Once the jars have finished cooling in the water, remove them from the canning pot and place them on a folded kitchen towel to cool. These pickles like to have at least a week in the jar to allow the flavor to infuse before you open them up. Check in tomorrow for a recipe that will show you how to use them in a most delicious way.

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Honey Cinnamon Pears from Ball® Fresh Preserving Products

This post is sponsored by Ball® Fresh Preserving Products by Newell Brands.

Last month, I teamed up with my friends at Ball®Fresh Preserving Products by Newell Brands to share their recipe for Mixed Berry Jam and the Jammy Baked Oatmeal that I made with it. This month, we’re talking pears.

Honey Cinnamon Pears, to be precise. In this recipe, quartered pears are briefly simmered in a syrup made from apple juice and honey before being packed into Ball® Pint Jars with a cinnamon stick, topped with the syrup, and processed in a boiling water bath. It’s a really easy and approachable recipe (no peeling!) that produces perfectly sweet pears kissed with a hint of cinnamon.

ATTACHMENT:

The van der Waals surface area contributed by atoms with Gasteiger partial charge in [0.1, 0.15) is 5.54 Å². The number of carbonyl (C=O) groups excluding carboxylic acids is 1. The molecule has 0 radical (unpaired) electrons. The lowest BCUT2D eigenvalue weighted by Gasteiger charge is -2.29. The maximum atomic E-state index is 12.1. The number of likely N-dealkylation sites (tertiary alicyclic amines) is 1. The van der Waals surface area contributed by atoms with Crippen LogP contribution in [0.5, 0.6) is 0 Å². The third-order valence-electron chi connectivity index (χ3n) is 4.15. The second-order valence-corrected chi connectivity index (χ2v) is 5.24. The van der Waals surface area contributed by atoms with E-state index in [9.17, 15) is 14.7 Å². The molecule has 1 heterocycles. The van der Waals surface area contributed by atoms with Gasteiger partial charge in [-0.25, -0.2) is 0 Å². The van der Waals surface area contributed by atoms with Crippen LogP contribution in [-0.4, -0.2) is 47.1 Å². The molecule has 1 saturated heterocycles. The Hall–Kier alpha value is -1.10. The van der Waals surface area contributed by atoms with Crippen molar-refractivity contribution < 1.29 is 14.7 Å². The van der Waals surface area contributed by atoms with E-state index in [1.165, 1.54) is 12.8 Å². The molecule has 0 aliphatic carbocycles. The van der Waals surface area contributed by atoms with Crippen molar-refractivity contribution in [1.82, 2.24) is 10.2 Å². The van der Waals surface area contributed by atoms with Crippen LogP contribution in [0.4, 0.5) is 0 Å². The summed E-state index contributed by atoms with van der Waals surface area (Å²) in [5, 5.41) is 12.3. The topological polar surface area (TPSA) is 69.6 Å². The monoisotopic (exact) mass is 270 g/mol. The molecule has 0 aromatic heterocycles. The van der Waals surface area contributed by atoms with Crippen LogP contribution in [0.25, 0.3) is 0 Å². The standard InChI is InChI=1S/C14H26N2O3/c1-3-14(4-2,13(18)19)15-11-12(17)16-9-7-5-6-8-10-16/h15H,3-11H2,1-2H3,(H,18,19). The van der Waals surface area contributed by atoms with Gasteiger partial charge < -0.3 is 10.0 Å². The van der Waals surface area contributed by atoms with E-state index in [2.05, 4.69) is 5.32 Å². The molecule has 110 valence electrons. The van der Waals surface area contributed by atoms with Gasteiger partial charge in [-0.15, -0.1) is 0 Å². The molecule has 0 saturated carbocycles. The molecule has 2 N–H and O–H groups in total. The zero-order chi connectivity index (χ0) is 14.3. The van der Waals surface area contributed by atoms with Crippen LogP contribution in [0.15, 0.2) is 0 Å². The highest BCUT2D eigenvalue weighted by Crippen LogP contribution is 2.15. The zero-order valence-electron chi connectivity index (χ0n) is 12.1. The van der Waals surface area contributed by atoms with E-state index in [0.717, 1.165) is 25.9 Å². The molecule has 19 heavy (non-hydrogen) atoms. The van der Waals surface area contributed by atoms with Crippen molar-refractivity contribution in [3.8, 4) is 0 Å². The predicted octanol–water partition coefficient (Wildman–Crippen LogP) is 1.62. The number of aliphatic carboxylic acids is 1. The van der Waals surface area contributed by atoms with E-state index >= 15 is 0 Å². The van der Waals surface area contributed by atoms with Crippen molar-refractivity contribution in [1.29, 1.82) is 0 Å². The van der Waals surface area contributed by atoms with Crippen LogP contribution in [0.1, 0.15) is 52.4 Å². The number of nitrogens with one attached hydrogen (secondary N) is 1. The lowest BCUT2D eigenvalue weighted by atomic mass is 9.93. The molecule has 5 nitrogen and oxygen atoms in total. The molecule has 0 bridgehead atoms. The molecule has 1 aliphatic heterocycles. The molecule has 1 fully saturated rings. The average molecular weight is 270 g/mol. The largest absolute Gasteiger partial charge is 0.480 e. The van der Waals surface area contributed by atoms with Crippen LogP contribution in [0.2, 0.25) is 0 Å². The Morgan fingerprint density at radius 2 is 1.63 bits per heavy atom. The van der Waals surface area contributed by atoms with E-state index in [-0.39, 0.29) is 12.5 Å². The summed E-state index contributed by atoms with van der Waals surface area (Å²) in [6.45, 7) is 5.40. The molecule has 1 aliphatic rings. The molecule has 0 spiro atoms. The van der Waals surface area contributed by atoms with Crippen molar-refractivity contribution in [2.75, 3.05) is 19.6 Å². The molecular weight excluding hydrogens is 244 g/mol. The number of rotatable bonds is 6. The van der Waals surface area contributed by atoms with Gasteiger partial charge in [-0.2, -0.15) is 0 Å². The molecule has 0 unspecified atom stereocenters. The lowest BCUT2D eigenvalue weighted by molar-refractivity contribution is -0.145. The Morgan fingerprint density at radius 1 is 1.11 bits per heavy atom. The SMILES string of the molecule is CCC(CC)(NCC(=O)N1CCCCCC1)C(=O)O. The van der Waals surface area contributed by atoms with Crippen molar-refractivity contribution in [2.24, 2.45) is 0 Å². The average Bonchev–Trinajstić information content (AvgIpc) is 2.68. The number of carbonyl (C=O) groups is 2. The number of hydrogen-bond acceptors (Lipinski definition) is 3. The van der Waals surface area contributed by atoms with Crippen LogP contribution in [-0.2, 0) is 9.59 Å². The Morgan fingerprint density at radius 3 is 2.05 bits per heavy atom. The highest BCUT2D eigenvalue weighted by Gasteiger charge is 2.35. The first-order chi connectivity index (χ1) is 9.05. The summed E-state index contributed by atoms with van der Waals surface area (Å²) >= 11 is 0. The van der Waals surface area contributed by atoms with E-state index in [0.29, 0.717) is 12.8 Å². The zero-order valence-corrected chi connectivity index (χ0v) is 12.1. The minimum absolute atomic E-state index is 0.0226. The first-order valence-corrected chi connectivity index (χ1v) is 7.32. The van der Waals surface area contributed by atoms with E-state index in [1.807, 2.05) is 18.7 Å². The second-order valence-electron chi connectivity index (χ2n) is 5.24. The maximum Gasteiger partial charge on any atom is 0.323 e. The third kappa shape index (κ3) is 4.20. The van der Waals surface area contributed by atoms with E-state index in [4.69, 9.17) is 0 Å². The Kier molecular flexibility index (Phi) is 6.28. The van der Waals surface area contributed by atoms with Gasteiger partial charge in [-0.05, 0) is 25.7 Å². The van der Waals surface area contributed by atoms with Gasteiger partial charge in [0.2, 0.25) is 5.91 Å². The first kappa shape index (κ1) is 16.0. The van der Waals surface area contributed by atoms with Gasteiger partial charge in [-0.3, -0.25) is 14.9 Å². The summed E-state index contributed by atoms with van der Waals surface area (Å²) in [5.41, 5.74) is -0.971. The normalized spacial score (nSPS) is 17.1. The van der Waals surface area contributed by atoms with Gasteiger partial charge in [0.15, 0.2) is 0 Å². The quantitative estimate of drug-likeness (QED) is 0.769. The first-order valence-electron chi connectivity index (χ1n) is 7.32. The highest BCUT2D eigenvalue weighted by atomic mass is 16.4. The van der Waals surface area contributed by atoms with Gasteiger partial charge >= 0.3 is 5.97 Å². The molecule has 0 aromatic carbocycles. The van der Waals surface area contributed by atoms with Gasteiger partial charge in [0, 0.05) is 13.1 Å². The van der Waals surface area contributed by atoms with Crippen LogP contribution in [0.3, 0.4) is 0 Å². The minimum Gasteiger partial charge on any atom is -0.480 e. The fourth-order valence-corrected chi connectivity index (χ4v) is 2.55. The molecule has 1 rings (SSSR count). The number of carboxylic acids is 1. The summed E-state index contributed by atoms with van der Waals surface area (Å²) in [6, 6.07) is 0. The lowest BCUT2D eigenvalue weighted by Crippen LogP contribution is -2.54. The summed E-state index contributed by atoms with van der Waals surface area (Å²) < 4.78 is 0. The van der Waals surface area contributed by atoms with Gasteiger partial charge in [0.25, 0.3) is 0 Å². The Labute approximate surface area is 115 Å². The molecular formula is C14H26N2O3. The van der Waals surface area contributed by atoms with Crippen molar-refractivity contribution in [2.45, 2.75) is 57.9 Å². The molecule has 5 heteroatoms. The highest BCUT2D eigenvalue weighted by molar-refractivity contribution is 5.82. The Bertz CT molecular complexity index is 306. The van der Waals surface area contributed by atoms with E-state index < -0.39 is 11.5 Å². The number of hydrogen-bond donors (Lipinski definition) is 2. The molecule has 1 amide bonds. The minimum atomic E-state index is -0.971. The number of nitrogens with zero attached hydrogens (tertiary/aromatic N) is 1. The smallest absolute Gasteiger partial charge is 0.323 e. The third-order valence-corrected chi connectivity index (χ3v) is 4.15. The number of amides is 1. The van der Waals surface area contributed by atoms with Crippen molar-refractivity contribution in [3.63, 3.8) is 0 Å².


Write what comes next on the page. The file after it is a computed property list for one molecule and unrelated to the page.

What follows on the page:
To make these pears, start by getting your jars warming in the canning pot (for this project, I used the Ball® Sharing Jars). Fit your canning pot with a rack, place the jars on top and fill both the jars and the pot halfway with water. Bring it to a simmer over low heat and keep it around 180F until you are ready to fill the jars. Wash lids and rings in hot, soapy water and set them aside.